Whirlpool ups Maytag bid again

Whirlpool ups Maytag bid again
Date August 10, 2005
Section(s) Local News


Whirlpool upped its bid for Maytag today, announcing it has submitted a new binding offer to acquire the Newton-based home appliance manufacturer for $21 per share.

The revised offer falls on the heels of Whirlpool’s $20 bid on Monday. The new offer brings the total value of the transaction to $2.7 billion, including approximately $977 million in Maytag debt, Whirlpool said in a brief announcement late this morning. All other terms of Whirlpool’s offer announced Monday remain in effect, the company said.

Shares of both Whirlpool and Maytag stock were suspended from trading on the New York Stock Exchange in advance of the news.

Whirlpool’s revised offer follows news that its competitor in the bidding war for Maytag may up its offer.

The New York Times and Chicago Tribune reported early today the consortium of investors led by private equity firm Ripplewood Holdings may be willing to increase its pending $14 offer for Maytag. Shareholders are set to vote on the $2.1 billion bid on Aug. 19.

Citing unnamed sources “close to the negotiations,” the papers said Ripplewood may offer $15.65 per share or $1.3 billion in a cash buyout of the struggling home appliance manufacturer. The newspapers said Ripplewood is hoping Maytag shareholders will support the less risky, but less lucrative, cash offer.

On Monday, Whirlpool submitted a bid of $20 a share in a cash and stock proposal. The bid contained a $120 million break-up fee should federal regulators deem the combined corporations control too much of the home appliance market violating anti-trust regulations. Whirlpool will also pay $40 million on behalf of Maytag to Ripplewood to cover the termination fee if the agreement is broken as well as $15 million for the retention of Maytag employees. The offer expires at 5 p.m. on Aug. 20, the day after the date set for Maytag shareholders to vote on the Ripplewood proposal.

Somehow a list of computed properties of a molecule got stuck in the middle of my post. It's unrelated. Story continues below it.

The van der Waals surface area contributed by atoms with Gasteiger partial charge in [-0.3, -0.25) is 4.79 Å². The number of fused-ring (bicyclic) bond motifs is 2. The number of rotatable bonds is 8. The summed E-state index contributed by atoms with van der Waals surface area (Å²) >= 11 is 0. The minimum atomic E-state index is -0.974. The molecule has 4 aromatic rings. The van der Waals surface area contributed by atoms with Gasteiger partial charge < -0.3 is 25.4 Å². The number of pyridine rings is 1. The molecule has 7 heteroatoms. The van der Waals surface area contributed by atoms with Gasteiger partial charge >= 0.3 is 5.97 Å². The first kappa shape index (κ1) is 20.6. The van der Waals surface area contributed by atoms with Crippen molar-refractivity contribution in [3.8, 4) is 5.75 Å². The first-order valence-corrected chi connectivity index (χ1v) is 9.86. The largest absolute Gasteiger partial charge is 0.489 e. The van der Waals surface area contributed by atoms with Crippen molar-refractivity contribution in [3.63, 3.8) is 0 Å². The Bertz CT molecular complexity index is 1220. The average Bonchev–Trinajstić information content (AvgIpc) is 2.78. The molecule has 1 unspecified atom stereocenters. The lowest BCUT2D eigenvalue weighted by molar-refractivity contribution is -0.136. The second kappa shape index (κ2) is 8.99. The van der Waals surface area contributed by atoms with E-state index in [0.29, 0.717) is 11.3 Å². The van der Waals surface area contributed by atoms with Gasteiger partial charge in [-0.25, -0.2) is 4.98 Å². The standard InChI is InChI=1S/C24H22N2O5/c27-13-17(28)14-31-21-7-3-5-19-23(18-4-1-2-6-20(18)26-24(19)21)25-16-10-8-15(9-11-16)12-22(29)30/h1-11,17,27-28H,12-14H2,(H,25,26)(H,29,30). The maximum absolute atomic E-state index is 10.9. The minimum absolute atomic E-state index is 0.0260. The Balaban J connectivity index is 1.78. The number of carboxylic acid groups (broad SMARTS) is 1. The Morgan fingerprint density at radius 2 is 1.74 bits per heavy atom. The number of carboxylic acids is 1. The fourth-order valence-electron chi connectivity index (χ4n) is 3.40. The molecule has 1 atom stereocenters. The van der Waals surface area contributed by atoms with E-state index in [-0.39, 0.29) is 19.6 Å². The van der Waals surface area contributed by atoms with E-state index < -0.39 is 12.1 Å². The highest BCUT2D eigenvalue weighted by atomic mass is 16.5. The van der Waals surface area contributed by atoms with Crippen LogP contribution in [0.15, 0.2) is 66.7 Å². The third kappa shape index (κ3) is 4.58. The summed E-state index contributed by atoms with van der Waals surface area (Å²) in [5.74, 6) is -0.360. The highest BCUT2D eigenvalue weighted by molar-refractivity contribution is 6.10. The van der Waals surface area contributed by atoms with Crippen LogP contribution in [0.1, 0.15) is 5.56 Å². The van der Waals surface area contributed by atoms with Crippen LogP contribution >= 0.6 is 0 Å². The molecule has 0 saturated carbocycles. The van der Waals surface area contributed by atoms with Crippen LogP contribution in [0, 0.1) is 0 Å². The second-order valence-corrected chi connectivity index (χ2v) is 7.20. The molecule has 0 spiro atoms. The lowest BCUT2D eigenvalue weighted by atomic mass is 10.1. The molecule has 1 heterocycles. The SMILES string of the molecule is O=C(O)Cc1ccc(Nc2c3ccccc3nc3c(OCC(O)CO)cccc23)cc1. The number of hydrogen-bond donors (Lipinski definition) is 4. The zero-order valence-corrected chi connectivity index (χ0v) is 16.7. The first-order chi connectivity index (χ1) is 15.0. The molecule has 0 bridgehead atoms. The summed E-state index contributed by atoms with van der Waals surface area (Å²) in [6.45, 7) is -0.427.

The newspapers, citing home appliance industry analysts, said Whirlpool is agreeing to pay what is considered to be a premium price for Maytag to compensate Maytag shareholders for what may be a long wait for the sale to be completed and the possibility it may never come to pass. The bid presented to Maytag on Monday says Whirlpool has until the end of 2006 to complete the takeover.

Maytag‘s board of directors have yet to accept Whirlpool’s offer or provide any public comment. Calls to Maytag were not returned prior to press time.

Analysts have different views on how federal regulators might view a combined Whirlpool/Maytag operation.

Long-time home appliance industry analyst David MacGregor of Longbow Research in Independence, Ohio, says Maytag shareholders have little to worry about a Justice Department block of a Whirlpool takeover. He says the lack of opposition to the transaction from the top 20 trade customers and buying groups, including the top four retailers and top three buying groups which account for 90 percent of retail appliance sales, should give Whirlpool clear sailing through any review of the proposed merger.

Nicholas Heymann, an analyst from New York City-based Prudential Securities, however, questions Whirlpool’s “novel contention” that its very large share of Sears’ Kenmore private label appliance business should be exempted from consideration concerning anti-trust issues. In 2003, 18 percent or $2 billion of Whirlpool’s total revenue came from Whirlpool’s sales to Sears of washers, dryers and kitchen appliances.

“The company’s logic is that Sears holds essentially complete control over this portion of its business since Kenmore is the single largest brand in the North American market,” Heymann noted. “Yet the vast majority (excluding sourced products) of the production facilities to produce these Kenmore products supplied by Whirlpool to Sears are owned by Whirlpool.”

Including Whirlpool’s Kenmore capacity, Heymann notes, leaves a combined company controlling more than 70 percent of the North American market share for laundry products.

The merger would make Whirlpool the world’s largest home appliance manufacturer, surpassing Sweden-based Electrolux AB.


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